|Last week, we paid a visit to ARM's headquarters in Cambridge, England and sat down with the company for multiple deep dives into its structure, processor architecture, and the future of its product design. The semiconductor market for mobile and hand-held devices has changed dramatically in the past six years and ARM has had to evolve along side it. This is the first in a series of articles designed to profile different aspects of the company and its competition with Intel.
ARM's Licensing and Design Model
Most readers are aware that ARM has a very different business model than Intel. Specifically, ARM licenses a wide range of technologies in a vast number of markets. The majority of ARM's customers license specific cores -- a Cortex-A9 for one SoC, a Cortex-A15 for another, etc. The company's license model is extremely flexible -- companies can license the ARM architecture without buying a specific implementation of a chip (Qualcomm, X-Gene, others follow this route). Manufacturers can opt to license a specific core for one implementation, buy access to a chip for a period of time, or can subscribe to everything ARM has, with no need to hack out a new license for each and every product.
ARM's IP focus allows it to dedicate all its resources to building a great design rather than committing to any single process node, customer, or foundry. Architectural design and implementation is done very much in partnership with both foundries (TSMC, GlobalFoundries) and licensees like Samsung or Qualcomm. This has only grown more important in recent years. GlobalFoundries made the decision to deploy gate-first manufacturing technology at 28nm, while TSMC went with gate-last technology and multiple types of 28nm, from conventional polysilicon to high-k metal gate. ARM's goal is to create the necessary IP to enable as many manufacturing technologies as is possible.
This flexibility is one of ARM's major assets. You can build an ARM processor at multiple foundries on multiple nodes and the company works to keep architectures up-to-date. The first Cortex-A9 processor shipped on 65nm but has been ported to 28nm by at least one SoC vendor, RockChip. Comments ARM made to us in Cambridge hint that we may see 20nm variations of the processor as well.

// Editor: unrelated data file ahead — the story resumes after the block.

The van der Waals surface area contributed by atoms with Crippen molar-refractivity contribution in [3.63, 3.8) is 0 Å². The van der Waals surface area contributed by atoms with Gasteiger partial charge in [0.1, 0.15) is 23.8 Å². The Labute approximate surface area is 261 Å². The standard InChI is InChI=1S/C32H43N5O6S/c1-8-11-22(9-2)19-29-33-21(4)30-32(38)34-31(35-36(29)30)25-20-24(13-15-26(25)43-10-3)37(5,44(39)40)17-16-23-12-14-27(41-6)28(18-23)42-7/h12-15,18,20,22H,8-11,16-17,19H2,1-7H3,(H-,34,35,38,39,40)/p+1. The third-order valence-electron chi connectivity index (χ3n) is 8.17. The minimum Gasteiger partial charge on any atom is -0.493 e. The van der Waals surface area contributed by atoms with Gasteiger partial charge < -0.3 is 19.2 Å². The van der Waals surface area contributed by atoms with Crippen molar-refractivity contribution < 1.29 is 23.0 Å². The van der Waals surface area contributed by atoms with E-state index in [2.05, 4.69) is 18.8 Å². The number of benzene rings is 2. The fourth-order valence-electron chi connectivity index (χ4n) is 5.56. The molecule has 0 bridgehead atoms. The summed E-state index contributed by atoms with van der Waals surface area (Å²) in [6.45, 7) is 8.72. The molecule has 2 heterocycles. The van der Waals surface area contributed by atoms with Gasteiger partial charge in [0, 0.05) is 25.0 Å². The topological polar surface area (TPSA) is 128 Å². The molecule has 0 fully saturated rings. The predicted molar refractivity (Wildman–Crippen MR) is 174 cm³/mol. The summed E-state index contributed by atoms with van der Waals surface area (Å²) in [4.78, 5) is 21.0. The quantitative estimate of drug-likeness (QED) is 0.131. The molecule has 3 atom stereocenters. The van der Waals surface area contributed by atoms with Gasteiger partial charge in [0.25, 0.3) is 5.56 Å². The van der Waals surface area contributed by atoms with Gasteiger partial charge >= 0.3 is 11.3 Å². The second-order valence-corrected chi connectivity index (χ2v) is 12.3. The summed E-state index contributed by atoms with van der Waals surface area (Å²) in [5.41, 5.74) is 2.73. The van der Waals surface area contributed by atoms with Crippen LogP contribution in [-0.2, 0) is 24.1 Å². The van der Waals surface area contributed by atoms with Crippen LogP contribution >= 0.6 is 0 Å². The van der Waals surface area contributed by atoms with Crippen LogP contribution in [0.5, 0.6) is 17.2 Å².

Keep in mind that while a handful of companies command a great deal of attention from the media for aggressively pushing the semiconductor envelope, they account for less than half of the total chips sold in any given year. TSMC still earns hundreds of millions of dollars yearly on process nodes that debuted ten years ago. ARM's business model is designed to cater to companies like Samsung, Nvidia, and Qualcomm with fast refresh cycles and leading-edge node adoption, while also fitting the needs of firms with 5-7 year refresh cycles. If you're a company that built an ARM11 core in 2006 and you're eyeing a Cortex-A5 as a major upgrade this year, ARM has cores to fit your needs.
|Compared to Intel|
|The difference between Intel and ARM is more nuanced than the simple ownership of manufacturing facilities. Owning its own means of production means that Intel can tweak process technology to match the particulars of a given architecture (and vice-versa). It also gives the company far more flexibility when planning future nodes. If Intel feels that integrating Peanut Butter Silicon on Insulator (PB-SOI) is the best way to hit its performance and power consumption targets at 14nm, for example, it can make that happen internally. ARM, in contrast, is limited by the decisions of the foundry manufacturers it partners with. If TSMC and GlobalFoundries decide that PB-SOI is a bad bet at 14nm and that they'd be better off sticking with FinFET, ARM can't do much to change that.